The next room on my list is this very old and very crumbly kitchen -

* With many thanks to Roelof Bakker for his permission to use this photograph

Friday, 25 May 2018

A Cellar Update

As I may have mentioned before, there are no cellars to view in the RL Dennis Sever building but as the kit I'm using for this project has cellar space, I have to use it.    I found out that there is actually a cellar under the pavement of the RL building and this would have been used for storing fruit/veg etc. so for my purposes, I've put together a space that includes these items and a small Courtyard garden.   There is a little garden space at the back of the RL building but again, for my purposes, I've brought it round to the front.

This is the Cellar space I have been agonising over -

Coming out the back door (from Kitchen) I've started off with some ivy, a cobbled together bench (cardboard box, brick stencil and paving) topped off with a statue.   There is still a lot to do by way of adding bits to these spaces but I was just so pleased at having finally come to a decision on how to deal with them that I had to show you!   I must also give a wee nod of thanks to Elizabeth at Studio E for her beautiful pictures featuring the garden at Green Dolphin Street.   I went through all her garden photos for inspiration on how to kick start my greenery!

Moving through the arch to the central space, I've created an ale and vegetable store as seen through the basement window.   This too still has a long way to go and so far, to the right are the vegetables and to the left the ale and, of course, gin.    I'm just pleased something is happening at last.

Again, through the arch, leads to the coal cellar/log store.   Logs to the right, coal to the left.   Lots to add here and I also have to work out how to create my mound of coal.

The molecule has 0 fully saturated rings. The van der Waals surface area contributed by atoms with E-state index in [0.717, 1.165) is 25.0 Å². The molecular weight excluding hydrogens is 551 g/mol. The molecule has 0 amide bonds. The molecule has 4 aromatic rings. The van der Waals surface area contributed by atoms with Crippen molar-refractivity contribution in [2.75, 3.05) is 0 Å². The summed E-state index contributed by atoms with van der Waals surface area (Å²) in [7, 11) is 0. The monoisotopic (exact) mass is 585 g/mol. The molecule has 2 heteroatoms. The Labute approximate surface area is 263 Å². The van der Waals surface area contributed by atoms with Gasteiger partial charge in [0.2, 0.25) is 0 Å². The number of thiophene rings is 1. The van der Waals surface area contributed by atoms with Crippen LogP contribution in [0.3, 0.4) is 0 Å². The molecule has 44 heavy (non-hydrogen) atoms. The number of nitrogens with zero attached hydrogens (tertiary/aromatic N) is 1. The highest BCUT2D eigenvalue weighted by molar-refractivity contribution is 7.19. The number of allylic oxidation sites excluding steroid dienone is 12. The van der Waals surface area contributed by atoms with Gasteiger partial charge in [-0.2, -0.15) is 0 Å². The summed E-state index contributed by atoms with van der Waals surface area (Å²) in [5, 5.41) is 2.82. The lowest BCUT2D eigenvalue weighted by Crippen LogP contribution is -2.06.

On another note - there are no detailed pictures of the DS roof and the RL building doesn't have dormer windows like the property I am using so it's hard to see if there's lead up there (especially as it wasn't built to be super grand) and if there is, it would have been added to comply with our present day Building Regulations.     I went on a quest to find out if lead was actually used for flashing or on dormer windows back in the 1700s and what I was really hunting for was a sentence that would read "they started using lead for flashing in............." but there wasn't!    After quite some time spent hunting, I decided that if the Georgians were mining lead, then they would be using it.   After all, it had been around since the Romans - which leads me quite nicely into something I discovered.

The Romans referred to individuals who worked with pipes etc as "plumbums".    By Medieval times anyone working with lead was known as a "plumbarius" which, over time, eventually turned into...............plumber.   How interesting is that?     I love all these little historical nuggets.